We studied the relative importance of several features in visual conjunction
search. It appears that
colour is the dominant feature in colour-size and colour-orientation
conjunction searches. This is
the conclusion from two experiments in which we first determined for
different features (colour and
orientation in the first experiment; colour and size in the second
experiment) individual contrasts for
which subjects scored 70 percent correct in a single feature search task.
difficulty, it appeared that in conjunction searches subjects made more size
errors (first experiment) and
orientation errors (second experiment) than colour errors. These findings
suggest that colour dominates over
other features in conjunction search.This might have implications for
research disciplines such as information
visualisation: when multidimensionaldata are visualised by using colour to
code one dimension, it might be that
information carried by other visual featuresis rendered less noticeable.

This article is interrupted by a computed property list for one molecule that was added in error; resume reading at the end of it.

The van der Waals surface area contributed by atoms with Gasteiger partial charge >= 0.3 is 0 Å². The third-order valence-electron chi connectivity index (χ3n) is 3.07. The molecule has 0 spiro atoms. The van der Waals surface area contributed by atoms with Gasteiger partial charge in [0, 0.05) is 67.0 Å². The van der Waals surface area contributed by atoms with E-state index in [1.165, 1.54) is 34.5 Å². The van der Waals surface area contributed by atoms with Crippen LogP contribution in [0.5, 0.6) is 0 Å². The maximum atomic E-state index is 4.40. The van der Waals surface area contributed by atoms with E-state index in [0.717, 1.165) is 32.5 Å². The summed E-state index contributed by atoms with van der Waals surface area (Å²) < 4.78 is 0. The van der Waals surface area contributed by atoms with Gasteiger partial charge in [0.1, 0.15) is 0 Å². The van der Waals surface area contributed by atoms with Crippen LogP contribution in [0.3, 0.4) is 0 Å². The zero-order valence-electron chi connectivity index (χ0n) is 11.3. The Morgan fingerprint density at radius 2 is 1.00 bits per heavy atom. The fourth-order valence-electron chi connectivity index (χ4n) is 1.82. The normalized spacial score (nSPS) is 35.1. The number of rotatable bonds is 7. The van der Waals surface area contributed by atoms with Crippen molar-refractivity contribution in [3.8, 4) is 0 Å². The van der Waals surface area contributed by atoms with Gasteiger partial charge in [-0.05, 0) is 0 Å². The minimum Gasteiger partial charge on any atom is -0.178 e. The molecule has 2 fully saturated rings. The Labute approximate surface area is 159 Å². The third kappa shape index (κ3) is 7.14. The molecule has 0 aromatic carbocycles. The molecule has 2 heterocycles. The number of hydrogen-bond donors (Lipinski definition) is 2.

Incorporating results from experiments on human perception is playing an
role in visualisation but has appeared to be far from trivial. Often it is
not possible to simply apply the
results from (typically simple) psychophysics experiments to (typically
complex) visualisation environments.
In this talk, I will present and discuss the results from the two mentioned
experiments. Additionally, I will discuss
a series of experiments that we are currenty settings up and with which we
aim to answer the
question what the consequences of the previous findings are for
visualisation design principles.
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